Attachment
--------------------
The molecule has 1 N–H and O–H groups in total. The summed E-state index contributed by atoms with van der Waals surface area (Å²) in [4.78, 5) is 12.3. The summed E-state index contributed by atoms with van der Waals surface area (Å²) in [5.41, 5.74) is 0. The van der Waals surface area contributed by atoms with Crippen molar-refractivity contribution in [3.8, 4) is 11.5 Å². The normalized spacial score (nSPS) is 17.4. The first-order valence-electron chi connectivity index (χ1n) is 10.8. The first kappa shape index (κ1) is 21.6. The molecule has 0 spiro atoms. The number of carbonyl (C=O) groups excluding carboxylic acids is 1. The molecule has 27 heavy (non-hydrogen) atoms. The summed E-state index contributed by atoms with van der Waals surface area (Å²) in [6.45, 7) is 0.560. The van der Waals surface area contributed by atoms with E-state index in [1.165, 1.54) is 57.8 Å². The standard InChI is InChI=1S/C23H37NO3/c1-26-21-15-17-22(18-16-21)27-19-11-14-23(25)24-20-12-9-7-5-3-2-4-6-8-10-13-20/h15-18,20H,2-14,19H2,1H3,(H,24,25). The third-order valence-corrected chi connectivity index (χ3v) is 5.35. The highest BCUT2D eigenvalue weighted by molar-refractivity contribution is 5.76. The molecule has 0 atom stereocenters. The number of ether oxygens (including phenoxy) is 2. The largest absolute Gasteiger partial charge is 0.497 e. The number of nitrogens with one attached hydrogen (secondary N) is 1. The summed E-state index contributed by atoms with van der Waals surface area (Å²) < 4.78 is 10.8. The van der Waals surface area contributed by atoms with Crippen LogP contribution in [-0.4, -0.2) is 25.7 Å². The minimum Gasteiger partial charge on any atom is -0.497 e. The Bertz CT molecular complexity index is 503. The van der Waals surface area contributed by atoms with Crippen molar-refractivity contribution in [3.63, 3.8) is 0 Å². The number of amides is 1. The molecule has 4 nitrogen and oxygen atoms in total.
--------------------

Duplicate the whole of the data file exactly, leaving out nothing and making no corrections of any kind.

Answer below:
The molecule has 1 N–H and O–H groups in total. The summed E-state index contributed by atoms with van der Waals surface area (Å²) in [4.78, 5) is 12.3. The summed E-state index contributed by atoms with van der Waals surface area (Å²) in [5.41, 5.74) is 0. The van der Waals surface area contributed by atoms with Crippen molar-refractivity contribution in [3.8, 4) is 11.5 Å². The normalized spacial score (nSPS) is 17.4. The first-order valence-electron chi connectivity index (χ1n) is 10.8. The first kappa shape index (κ1) is 21.6. The molecule has 0 spiro atoms. The number of carbonyl (C=O) groups excluding carboxylic acids is 1. The molecule has 27 heavy (non-hydrogen) atoms. The summed E-state index contributed by atoms with van der Waals surface area (Å²) in [6.45, 7) is 0.560. The van der Waals surface area contributed by atoms with E-state index in [1.165, 1.54) is 57.8 Å². The standard InChI is InChI=1S/C23H37NO3/c1-26-21-15-17-22(18-16-21)27-19-11-14-23(25)24-20-12-9-7-5-3-2-4-6-8-10-13-20/h15-18,20H,2-14,19H2,1H3,(H,24,25). The third-order valence-corrected chi connectivity index (χ3v) is 5.35. The highest BCUT2D eigenvalue weighted by molar-refractivity contribution is 5.76. The molecule has 0 atom stereocenters. The number of ether oxygens (including phenoxy) is 2. The largest absolute Gasteiger partial charge is 0.497 e. The number of nitrogens with one attached hydrogen (secondary N) is 1. The summed E-state index contributed by atoms with van der Waals surface area (Å²) < 4.78 is 10.8. The van der Waals surface area contributed by atoms with Crippen LogP contribution in [-0.4, -0.2) is 25.7 Å². The minimum Gasteiger partial charge on any atom is -0.497 e. The Bertz CT molecular complexity index is 503. The van der Waals surface area contributed by atoms with Crippen molar-refractivity contribution in [3.63, 3.8) is 0 Å². The number of amides is 1. The molecule has 4 nitrogen and oxygen atoms in total.